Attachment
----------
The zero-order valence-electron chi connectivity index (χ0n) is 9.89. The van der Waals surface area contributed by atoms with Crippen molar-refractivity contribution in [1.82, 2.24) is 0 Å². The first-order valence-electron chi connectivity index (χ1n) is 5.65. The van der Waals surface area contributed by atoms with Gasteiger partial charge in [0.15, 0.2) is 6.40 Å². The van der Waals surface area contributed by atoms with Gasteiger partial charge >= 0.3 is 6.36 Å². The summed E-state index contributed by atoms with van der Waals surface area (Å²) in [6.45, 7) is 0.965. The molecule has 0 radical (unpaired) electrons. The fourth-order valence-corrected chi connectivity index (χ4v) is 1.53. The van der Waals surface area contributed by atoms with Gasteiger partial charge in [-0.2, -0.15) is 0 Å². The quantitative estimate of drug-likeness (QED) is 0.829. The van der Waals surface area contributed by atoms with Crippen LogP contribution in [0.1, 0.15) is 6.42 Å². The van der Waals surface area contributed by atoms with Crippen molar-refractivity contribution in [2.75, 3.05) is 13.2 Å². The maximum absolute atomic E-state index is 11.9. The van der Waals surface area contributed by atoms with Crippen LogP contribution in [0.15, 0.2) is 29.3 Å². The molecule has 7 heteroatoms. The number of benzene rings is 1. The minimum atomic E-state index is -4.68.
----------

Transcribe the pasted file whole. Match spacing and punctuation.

The zero-order valence-electron chi connectivity index (χ0n) is 9.89. The van der Waals surface area contributed by atoms with Crippen molar-refractivity contribution in [1.82, 2.24) is 0 Å². The first-order valence-electron chi connectivity index (χ1n) is 5.65. The van der Waals surface area contributed by atoms with Gasteiger partial charge in [0.15, 0.2) is 6.40 Å². The van der Waals surface area contributed by atoms with Gasteiger partial charge >= 0.3 is 6.36 Å². The summed E-state index contributed by atoms with van der Waals surface area (Å²) in [6.45, 7) is 0.965. The molecule has 0 radical (unpaired) electrons. The fourth-order valence-corrected chi connectivity index (χ4v) is 1.53. The van der Waals surface area contributed by atoms with Gasteiger partial charge in [-0.2, -0.15) is 0 Å². The quantitative estimate of drug-likeness (QED) is 0.829. The van der Waals surface area contributed by atoms with Crippen LogP contribution in [0.1, 0.15) is 6.42 Å². The van der Waals surface area contributed by atoms with Crippen molar-refractivity contribution in [2.75, 3.05) is 13.2 Å². The maximum absolute atomic E-state index is 11.9. The van der Waals surface area contributed by atoms with Crippen LogP contribution in [0.15, 0.2) is 29.3 Å². The molecule has 7 heteroatoms. The number of benzene rings is 1. The minimum atomic E-state index is -4.68.